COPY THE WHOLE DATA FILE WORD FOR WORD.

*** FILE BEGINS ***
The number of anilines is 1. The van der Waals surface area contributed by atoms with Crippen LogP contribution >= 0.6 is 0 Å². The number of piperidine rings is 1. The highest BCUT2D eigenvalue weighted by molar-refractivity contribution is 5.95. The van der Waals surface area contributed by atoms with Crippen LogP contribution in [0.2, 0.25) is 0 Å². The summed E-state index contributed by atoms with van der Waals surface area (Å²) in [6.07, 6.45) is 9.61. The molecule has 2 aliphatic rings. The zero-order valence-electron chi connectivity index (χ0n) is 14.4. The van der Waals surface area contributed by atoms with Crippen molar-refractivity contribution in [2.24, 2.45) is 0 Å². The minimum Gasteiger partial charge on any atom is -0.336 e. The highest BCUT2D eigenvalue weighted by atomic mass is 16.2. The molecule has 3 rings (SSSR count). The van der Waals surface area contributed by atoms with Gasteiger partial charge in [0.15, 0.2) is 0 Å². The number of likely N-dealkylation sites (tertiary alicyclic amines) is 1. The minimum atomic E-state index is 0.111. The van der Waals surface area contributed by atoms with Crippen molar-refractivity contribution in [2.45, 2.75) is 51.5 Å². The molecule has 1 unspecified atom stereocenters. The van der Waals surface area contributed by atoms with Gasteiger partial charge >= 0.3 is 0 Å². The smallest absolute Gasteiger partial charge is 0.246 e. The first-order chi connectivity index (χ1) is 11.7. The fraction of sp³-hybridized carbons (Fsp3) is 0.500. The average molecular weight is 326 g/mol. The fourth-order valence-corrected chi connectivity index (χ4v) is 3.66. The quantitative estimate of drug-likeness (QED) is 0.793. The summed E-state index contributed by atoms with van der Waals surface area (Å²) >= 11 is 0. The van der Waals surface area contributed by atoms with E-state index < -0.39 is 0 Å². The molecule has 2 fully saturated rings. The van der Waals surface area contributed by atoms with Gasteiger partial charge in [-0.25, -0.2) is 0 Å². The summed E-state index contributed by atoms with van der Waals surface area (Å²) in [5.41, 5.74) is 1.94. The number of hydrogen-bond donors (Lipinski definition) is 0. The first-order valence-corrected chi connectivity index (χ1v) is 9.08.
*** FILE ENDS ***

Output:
The number of anilines is 1. The van der Waals surface area contributed by atoms with Crippen LogP contribution >= 0.6 is 0 Å². The number of piperidine rings is 1. The highest BCUT2D eigenvalue weighted by molar-refractivity contribution is 5.95. The van der Waals surface area contributed by atoms with Crippen LogP contribution in [0.2, 0.25) is 0 Å². The summed E-state index contributed by atoms with van der Waals surface area (Å²) in [6.07, 6.45) is 9.61. The molecule has 2 aliphatic rings. The zero-order valence-electron chi connectivity index (χ0n) is 14.4. The van der Waals surface area contributed by atoms with Crippen molar-refractivity contribution in [2.24, 2.45) is 0 Å². The minimum Gasteiger partial charge on any atom is -0.336 e. The highest BCUT2D eigenvalue weighted by atomic mass is 16.2. The molecule has 3 rings (SSSR count). The van der Waals surface area contributed by atoms with Gasteiger partial charge in [0.15, 0.2) is 0 Å². The number of likely N-dealkylation sites (tertiary alicyclic amines) is 1. The minimum atomic E-state index is 0.111. The van der Waals surface area contributed by atoms with Crippen molar-refractivity contribution in [2.45, 2.75) is 51.5 Å². The molecule has 1 unspecified atom stereocenters. The van der Waals surface area contributed by atoms with Gasteiger partial charge >= 0.3 is 0 Å². The smallest absolute Gasteiger partial charge is 0.246 e. The first-order chi connectivity index (χ1) is 11.7. The fraction of sp³-hybridized carbons (Fsp3) is 0.500. The average molecular weight is 326 g/mol. The fourth-order valence-corrected chi connectivity index (χ4v) is 3.66. The quantitative estimate of drug-likeness (QED) is 0.793. The summed E-state index contributed by atoms with van der Waals surface area (Å²) >= 11 is 0. The van der Waals surface area contributed by atoms with E-state index < -0.39 is 0 Å². The molecule has 2 fully saturated rings. The van der Waals surface area contributed by atoms with Gasteiger partial charge in [-0.25, -0.2) is 0 Å². The summed E-state index contributed by atoms with van der Waals surface area (Å²) in [5.41, 5.74) is 1.94. The number of hydrogen-bond donors (Lipinski definition) is 0. The first-order valence-corrected chi connectivity index (χ1v) is 9.08.